Article by Ben Gummer, MP for Ipswich for the Ipswich Star 27/06/2015
The Greeks are really two peoples in one. So concluded Sir Patrick Leigh Fermor, soldier, adventurer, and travel-writer, after spending the best part of a lifetime travelling through the Greek peninsula and getting to know its people. On the one hand, the Modern Greek soul is the living embodiment of the ancient past. The breathing son of the silent marble statues of the great men of the ancient world. The heir of the Classical Athens that we like to think founded Western Civilisation.
This mask, that of the Hellene – the word the ancient Greeks called themselves – was found by Leigh Fermor to conceal a deeper, somewhat darker and perhaps more instinctive identity. Beneath the rational, philosophical Hellene, we find the proud, violently emotional and stubborn, Romaios.
You would be right to think that this word, which stopped being used to describe Modern Greek speakers only towards the end of the 19thcentury, sounds remarkably like ‘Roman’. It is the word Greek speakers started to use to call themselves when they became a part of the Roman Empire. It is also the word that they continued to use during the harsh centuries of Turkish rule. It resonates, therefore, with the spirit of resistance to foreign rule that set the Greek peninsula alight in the 1820s, leading to the overthrow of imperial Ottoman power by an army of shepherds…with some help from the British navy.The spirit of the Romaios appears to have animated the apparently everlasting, last-minute, make-or-break negotiations that have once again dominated our television screens and newspapers in the past week. It is predictably a tragic situation. But the cycle of drama we are constantly being told is about to explode or be solved for good is not without comedy – that other ancient Greek theatrical invention.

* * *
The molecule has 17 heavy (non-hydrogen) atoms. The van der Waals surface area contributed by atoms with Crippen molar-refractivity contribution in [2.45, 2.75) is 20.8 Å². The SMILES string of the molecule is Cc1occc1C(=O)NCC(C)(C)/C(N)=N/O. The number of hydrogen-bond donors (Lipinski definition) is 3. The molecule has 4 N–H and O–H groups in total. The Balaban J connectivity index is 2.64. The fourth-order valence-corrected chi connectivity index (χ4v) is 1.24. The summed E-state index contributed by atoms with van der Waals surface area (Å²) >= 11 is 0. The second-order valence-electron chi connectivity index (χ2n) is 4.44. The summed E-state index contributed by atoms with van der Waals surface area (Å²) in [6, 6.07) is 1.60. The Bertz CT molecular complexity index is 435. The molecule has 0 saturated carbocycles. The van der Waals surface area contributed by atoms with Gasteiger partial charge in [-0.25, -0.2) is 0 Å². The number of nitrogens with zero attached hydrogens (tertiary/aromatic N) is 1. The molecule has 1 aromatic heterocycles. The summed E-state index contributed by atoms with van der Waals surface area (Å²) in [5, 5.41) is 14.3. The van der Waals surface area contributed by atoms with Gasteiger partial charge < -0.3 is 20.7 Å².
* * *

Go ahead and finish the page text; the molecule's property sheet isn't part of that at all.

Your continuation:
It is very easy to sympathise with the Romaios. Greek national wealth is about 20% lower now than it was in 2008. Wages, and the standard of living, have fallen dramatically. State employment has been cut by just under a third. There is also something admirable about the Greek prime minister’s resistance to what some Greeks perceive as some form of foreign control over his homeland. The flashy charisma of Marxist lecturer turned finance minister Yanis Varoufakis – who rides into work on a motorcycle wearing a leather jacket – is admittedly refreshing.
But then the Hellene kicks in. Greece’s problems are far, far deeper than the impact of the bailout regime imposed upon them by various international bodies. Greek governments have been historically profligate. We should not forget that the Greeks even defaulted on the loan raised by western powers to support the war of independence against Ottoman Turkey. Greek politicians, of all parties, have promised far more than they can deliver year after year, misleading their own people into thinking that they can expect something for nothing. Tax receipts, importantly, never seem to be as high as they should be. It is unclear, therefore, how refusing to reach an agreement with the EU and other international lenders would solve Greece’s problems. Crashing out of the Euro – not entirely an impossibility – would cause Greek living standards to collapse. Savings held in Euros would see their value disappear as they are converted into a new currency. Greek governments would be locked out of the international money markets for decades. Social unrest could spiral, something that could create mass-migration into northern Europe as enterprising Greeks look to forge a new life.
As I write, it is unclear what the Greek government will do. They may not even know themselves. Portugal and Ireland, who were in a very similar position to Greece a few years ago, have now come out of their bailout programmes and look set to return to economic health. After five years of reforms under the Coalition Government, Britain is now the fastest-growing developed economy in the world, where more jobs have been created in Yorkshire in the past year than in the whole of France.
I hope that the sprit of Hellene prevails, for the sake of Hellene andRomaios alike.